Repacking a Detail Dataset

You can often improve performance by repacking a detail dataset. The repacking process usually groups all records along their "primary path" values. In other words, all the records for a customer are put into consecutive locations (if customer id is the primary path). Depending on the chain length, a single disk I/O may read all the appropriate records. The repacking default in Adager's Detpack and DBGeneral's dataset reorganization feature is along the primary path. For various reasons, you may not want or be able to change the primary path. If that is the case, both products give you the option to use any other path in the dataset.

Repacking removes the delete chain. It groups all the records at the beginning of the dataset without leaving empty locations in the middle of blocks.

Because most tools repack a dataset along the primary path, it is essential to pick the right one. A primary path should be the one with the longest average chain length (you can get this figure from Robelle's HowMessy report), that is also accessed the most frequently.

There is nothing to gain by selecting as your primary path a path with an average chain length of 1, since there is never another record with the same key value to retrieve.

Repacking only improves statistics for the specific path that is repacked. Other paths will usually not be improved in efficiency by a repacking.

For more information on how the internal mechanisms of IMAGE impact performance, read this Robelle tutorial "IMAGE Internals and Performance" at

IMAGE: Can you increase your capacity too much?

By Bob Green, Robelle

You have probably heard that increasing the capacity of a TurboIMAGE master dataset will improve the performance. So wouldn't increasing the capacity a lot be really good for performance?

First, let's review why increasing the capacity can improve the performance of Puts, Deletes and Keyed Retrievals. For this we need to understand how entries are stored in master datasets.

I like to think of master datasets as magic dartboards with the darts as your data entries. (Actually, I am only thinking of master datasets with ASCII-type keys, since they are the only ones that use hashing. If the key field is of a binary datatype, things happen completely differently.)

You start with an empty dartboard and you throw the first dart. This is like adding your first entry.

The dart hits the board at a "random" location (this is the "hashing) which becomes it's "primary" location, the place where it "belongs". The magic part of the dartboard is that if you throw the same dart again, it always goes to the same spot. This allows you to find it quickly. In TurboIMAGE terms, you perform repeatable mathematical calculations on the unique key value to produce a "hash location" in the master dataset. This is where that dart always lands.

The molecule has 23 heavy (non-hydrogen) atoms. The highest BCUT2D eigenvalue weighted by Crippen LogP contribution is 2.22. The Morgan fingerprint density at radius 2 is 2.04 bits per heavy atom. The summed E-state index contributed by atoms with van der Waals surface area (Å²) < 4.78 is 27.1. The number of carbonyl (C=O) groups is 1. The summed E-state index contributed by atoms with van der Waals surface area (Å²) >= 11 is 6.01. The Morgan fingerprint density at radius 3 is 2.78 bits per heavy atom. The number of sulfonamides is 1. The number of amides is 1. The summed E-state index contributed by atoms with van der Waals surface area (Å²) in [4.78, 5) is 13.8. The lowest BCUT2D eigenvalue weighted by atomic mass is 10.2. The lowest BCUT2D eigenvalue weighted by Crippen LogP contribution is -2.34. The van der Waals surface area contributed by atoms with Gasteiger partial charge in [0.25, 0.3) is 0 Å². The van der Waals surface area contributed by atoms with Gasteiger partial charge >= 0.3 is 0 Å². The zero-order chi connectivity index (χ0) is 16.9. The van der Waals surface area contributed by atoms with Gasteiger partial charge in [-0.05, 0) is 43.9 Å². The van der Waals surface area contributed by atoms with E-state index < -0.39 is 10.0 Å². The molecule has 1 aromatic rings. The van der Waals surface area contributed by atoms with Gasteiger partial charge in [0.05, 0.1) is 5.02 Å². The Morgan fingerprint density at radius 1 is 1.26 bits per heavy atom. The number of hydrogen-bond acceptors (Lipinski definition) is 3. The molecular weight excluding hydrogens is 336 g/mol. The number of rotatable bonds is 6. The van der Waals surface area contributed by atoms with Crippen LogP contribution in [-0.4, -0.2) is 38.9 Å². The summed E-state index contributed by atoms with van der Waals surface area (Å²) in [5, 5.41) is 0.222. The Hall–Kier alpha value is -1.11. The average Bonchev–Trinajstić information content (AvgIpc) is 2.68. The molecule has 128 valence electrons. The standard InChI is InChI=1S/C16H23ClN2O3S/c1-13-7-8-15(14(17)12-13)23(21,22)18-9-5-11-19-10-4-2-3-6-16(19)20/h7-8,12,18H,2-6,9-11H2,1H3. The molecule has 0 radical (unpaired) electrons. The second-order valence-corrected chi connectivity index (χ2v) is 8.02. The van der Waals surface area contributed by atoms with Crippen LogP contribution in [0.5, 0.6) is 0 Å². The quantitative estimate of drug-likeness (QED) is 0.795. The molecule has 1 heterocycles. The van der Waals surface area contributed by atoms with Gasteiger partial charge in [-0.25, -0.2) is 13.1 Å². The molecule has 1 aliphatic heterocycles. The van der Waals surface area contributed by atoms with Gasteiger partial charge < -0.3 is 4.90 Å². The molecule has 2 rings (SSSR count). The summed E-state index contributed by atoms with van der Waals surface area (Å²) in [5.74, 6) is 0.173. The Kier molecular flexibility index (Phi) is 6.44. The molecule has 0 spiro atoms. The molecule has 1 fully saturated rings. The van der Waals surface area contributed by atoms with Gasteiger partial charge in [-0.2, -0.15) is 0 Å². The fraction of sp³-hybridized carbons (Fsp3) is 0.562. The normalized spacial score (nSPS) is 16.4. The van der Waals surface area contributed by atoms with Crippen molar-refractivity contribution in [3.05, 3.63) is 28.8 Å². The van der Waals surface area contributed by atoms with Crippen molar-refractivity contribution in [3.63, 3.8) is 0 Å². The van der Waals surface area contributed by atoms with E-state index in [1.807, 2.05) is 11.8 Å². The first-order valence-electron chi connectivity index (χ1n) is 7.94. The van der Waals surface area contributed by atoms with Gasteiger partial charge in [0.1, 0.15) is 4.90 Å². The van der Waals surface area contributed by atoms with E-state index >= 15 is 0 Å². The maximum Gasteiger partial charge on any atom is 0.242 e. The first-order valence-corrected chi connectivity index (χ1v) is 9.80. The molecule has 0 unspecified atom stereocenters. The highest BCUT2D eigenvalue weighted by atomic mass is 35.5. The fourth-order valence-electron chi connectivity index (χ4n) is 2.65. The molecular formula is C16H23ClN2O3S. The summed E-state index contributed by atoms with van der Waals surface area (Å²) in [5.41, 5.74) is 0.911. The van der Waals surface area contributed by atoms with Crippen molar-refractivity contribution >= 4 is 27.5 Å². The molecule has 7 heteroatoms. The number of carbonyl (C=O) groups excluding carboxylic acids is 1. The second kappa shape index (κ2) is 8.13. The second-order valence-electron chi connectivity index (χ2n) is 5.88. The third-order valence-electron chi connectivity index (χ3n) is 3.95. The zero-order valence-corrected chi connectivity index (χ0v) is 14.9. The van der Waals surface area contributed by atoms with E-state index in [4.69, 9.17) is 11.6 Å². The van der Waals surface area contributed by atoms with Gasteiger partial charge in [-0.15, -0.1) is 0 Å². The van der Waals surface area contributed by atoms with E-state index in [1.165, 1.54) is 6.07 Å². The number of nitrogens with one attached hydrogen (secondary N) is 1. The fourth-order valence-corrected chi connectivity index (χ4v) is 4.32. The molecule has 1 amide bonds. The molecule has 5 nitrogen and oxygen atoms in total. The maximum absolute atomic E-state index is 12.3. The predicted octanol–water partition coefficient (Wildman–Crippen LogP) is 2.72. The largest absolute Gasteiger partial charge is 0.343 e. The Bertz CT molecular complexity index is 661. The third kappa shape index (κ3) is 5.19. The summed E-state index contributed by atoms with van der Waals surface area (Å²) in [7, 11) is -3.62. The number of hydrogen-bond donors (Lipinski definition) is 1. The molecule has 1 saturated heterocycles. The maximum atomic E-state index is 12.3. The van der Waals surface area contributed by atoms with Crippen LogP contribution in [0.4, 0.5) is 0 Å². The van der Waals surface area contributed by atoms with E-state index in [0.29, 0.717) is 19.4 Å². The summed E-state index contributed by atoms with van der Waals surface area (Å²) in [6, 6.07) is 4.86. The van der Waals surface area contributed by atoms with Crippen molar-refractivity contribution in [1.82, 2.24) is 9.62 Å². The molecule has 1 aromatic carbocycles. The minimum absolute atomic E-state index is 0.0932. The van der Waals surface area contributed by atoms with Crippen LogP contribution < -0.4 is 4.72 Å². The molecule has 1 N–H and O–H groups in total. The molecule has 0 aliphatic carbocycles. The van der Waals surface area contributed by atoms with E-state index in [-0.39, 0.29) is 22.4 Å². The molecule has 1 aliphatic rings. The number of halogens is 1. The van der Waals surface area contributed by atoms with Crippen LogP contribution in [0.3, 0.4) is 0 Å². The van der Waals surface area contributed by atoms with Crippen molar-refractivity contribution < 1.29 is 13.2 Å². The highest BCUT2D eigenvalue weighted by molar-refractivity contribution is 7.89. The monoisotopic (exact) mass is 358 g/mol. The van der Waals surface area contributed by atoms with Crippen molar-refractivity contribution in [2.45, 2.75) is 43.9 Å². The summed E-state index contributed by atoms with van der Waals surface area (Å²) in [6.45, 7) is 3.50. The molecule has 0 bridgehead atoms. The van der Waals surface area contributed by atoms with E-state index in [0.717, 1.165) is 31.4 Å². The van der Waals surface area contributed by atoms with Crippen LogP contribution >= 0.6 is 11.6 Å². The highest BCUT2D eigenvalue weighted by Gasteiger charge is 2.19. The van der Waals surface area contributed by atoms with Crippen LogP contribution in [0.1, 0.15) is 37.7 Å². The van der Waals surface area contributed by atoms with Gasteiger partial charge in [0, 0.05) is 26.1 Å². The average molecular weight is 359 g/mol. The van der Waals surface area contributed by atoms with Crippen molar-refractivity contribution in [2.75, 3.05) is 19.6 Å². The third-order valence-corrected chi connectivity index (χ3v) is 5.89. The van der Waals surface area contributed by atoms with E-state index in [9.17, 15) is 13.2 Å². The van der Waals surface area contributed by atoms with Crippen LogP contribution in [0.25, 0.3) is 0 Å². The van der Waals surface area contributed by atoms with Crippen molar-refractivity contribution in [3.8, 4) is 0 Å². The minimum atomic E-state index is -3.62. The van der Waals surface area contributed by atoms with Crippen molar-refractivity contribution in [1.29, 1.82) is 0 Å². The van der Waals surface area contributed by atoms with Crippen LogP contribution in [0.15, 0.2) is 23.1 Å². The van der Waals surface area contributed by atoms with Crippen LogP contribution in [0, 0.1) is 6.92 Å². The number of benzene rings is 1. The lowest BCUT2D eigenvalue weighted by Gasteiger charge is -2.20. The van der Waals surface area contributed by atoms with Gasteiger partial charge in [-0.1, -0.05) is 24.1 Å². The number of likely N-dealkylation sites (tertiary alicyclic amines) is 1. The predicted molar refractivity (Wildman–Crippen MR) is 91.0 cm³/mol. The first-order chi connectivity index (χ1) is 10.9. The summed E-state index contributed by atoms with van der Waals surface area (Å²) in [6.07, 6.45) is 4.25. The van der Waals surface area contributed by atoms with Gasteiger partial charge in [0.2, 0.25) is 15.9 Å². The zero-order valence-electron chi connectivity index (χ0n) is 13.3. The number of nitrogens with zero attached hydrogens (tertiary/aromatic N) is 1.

Does the next dart land right next to the first one? Not likely.

The next dart lands at a new random location and the next and the next. If the hashing is working properly, the darts are spread randomly across the board. As the number of darts increases, the board gets filled and it becomes more likely that one of the darts will hit an existing dart!

When a dart wants to be in the same primary, this is called a collision and leads to placing the dart in a nearby "secondary" location. It takes more work to create, find and maintain secondary entries than it does primary. As the number of entries approaches the capacity of the master dataset, the percentage that are secondaries will increase (assuming that the distribution is actually random, which is sometimes isn't, but that is another story).

Note: TurboIMAGE tries to put colliding entries nearby to their primary location. For this reason, performance only degrades seriously when all the locations in that page of disk space are full and TurboIMAGE has to start reading and examining neighboring pages.

What happens when you increase the capacity of the master dataset?

You must remove all the darts and throw them again, because now each will have a new magic location. In TurboIMAGE terms, you need to start with a new empty master dataset and re-put all the entries. Because there is more space and the hash locations are random, the entries will spread out more, with fewer collisions!

This explains why increasing the capacity usually improves the performance of DBPUT, DBDELETE, DBFIND and DBGET mode 7 (keyed).

Now back to our original question: if increasing the capacity by 50% reduces collisions and improves performance, wouldn't increasing the capacity by 500% improve it even more?

The answer is "Yes and No"!

Yes, most functions will improve by a very small amount. However, once you have reduced the number of secondaries so that 99% of them reside in the same disk page as their primary, you can't improve performance anymore. The minimum time it takes to find an entry is one disk read - once you reach that point, adding unused capacity is pointless.

But there is a more important "No" answer.

If you increase the capacity of a master dataset to create a lot of empty space, at least one function, the serial scan, will be much slower.

A serial scan is a series of DBGET mode 2 calls to look at every entry in a dataset. It is used when you need to select entries by some criteria that is not the key field. For example, you want to select all the customers in the 215 area code, but the key field is customer-id.

Each DBGET mode 2 call must find and return the "next" physical entry in the master dataset. If the dataset is mostly empty, the next physical entry could be far away. But the DBGET cannot complete until it has read all the intervening disk space!